Jesus tells her: ‘Venit hora, et nunc est, quando veri adoratores adorabunt Patrem in spiritu et veritate -- The hour is coming, and now is, when the true adorers shall adore the Father in Spirit and in truth’. The Catechism explains that worship in spirit and truth of the New Covenant is not tied exclusively to any one place. What matters above all is that, when the faithful assemble in the same place, they are the living stones gathered to be built into a spiritual house. For the Body of the risen Christ is the spiritual Temple from which the source of living water springs forth: incorporated into Christ by the Holy Spirit, we are the temple of the living God (cf. CCC 1179). Jesus was not in any way suggesting that Christian worship should have no use of external signs towards God, for that would take away all sacrifice, sacraments and prayers.

The Samaritan woman tells Jesus: ‘Scio, quia Messias venit, qui dicitur Christus; cum ergo venerit ille, nobis annuntiabit omnia -- I know that the Messiah is coming, Who is called Christ; therefore when He comes, He will tell us all things’. Even the Samaritans, at that time, expected the coming of the Messiah. Jesus said to her, ‘Ego sum -- I am He’, which He proclaimed to the Samaritan woman, first by His words, but perhaps even more by His grace, which would have convinced her heart that He was indeed the Messiah.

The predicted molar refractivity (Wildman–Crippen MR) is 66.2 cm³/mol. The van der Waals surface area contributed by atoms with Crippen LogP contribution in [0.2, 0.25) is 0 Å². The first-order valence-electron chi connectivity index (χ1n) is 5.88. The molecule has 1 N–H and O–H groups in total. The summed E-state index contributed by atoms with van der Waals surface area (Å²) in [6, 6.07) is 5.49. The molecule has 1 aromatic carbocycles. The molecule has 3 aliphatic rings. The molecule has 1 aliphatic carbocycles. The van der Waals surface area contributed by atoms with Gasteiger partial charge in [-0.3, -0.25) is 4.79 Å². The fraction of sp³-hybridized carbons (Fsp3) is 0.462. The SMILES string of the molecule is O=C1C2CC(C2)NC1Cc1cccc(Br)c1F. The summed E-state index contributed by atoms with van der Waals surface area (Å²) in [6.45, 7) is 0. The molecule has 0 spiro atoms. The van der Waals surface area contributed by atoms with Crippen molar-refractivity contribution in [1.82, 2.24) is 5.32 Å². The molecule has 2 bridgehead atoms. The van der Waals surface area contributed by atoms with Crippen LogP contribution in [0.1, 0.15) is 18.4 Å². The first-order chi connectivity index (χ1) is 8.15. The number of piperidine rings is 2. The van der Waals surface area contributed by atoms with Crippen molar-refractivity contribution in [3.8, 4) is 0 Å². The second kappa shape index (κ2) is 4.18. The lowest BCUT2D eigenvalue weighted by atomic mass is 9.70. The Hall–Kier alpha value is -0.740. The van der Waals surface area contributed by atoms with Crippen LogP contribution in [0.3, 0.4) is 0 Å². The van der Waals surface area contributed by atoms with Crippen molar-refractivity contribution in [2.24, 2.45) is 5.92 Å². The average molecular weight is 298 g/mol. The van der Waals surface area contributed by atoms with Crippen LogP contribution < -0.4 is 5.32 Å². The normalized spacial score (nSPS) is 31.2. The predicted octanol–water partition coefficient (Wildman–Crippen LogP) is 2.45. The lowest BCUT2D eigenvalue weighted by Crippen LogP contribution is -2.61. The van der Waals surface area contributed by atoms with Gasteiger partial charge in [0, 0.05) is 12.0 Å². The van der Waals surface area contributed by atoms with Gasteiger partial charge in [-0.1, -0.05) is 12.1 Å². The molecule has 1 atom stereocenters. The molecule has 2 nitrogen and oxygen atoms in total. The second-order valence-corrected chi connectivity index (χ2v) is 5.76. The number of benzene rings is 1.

The disciples were amazed that He was talking to her, and experiencing this may have taught them something about the humility of Jesus. The Samaritans looked for the Messiah because they had the books of Moses, in which Jacob foretold of the world's Redeemer: ‘Non auferetur sceptrum de Juda, et dux de femore ejus, donec veniat qui mittendus est -- The sceptre shall not be taken away from Judah, nor a ruler from his thigh, till He comes that is to be sent’ (Genesis 49:10).

Jesus tells His disciples to look up and see the fields ripe for the harvest. The harvest of souls was approaching when Christ came to teach the way of salvation and to send His apostles to convert all nations. ‘Ego misi vos metere quod vos non laborastis -- I have sent you to reap that in which you did not labour’; by these words Jesus testifies to His apostles that the prophets had sown the seed in order to bring all to believe in Christ. This was the end of the Law, the fruit which the prophets looked for to reward their labours. Jesus, likewise, shows them that as it is He Himself Who sends the apostles; it is also He Who sent the prophets before them, and that the Old and New Testament are of the same Origin. Finally, through the grace of God, we see that many of the Samaritans came to believe that Jesus was indeed the Messiah, the Saviour sent to redeem the world.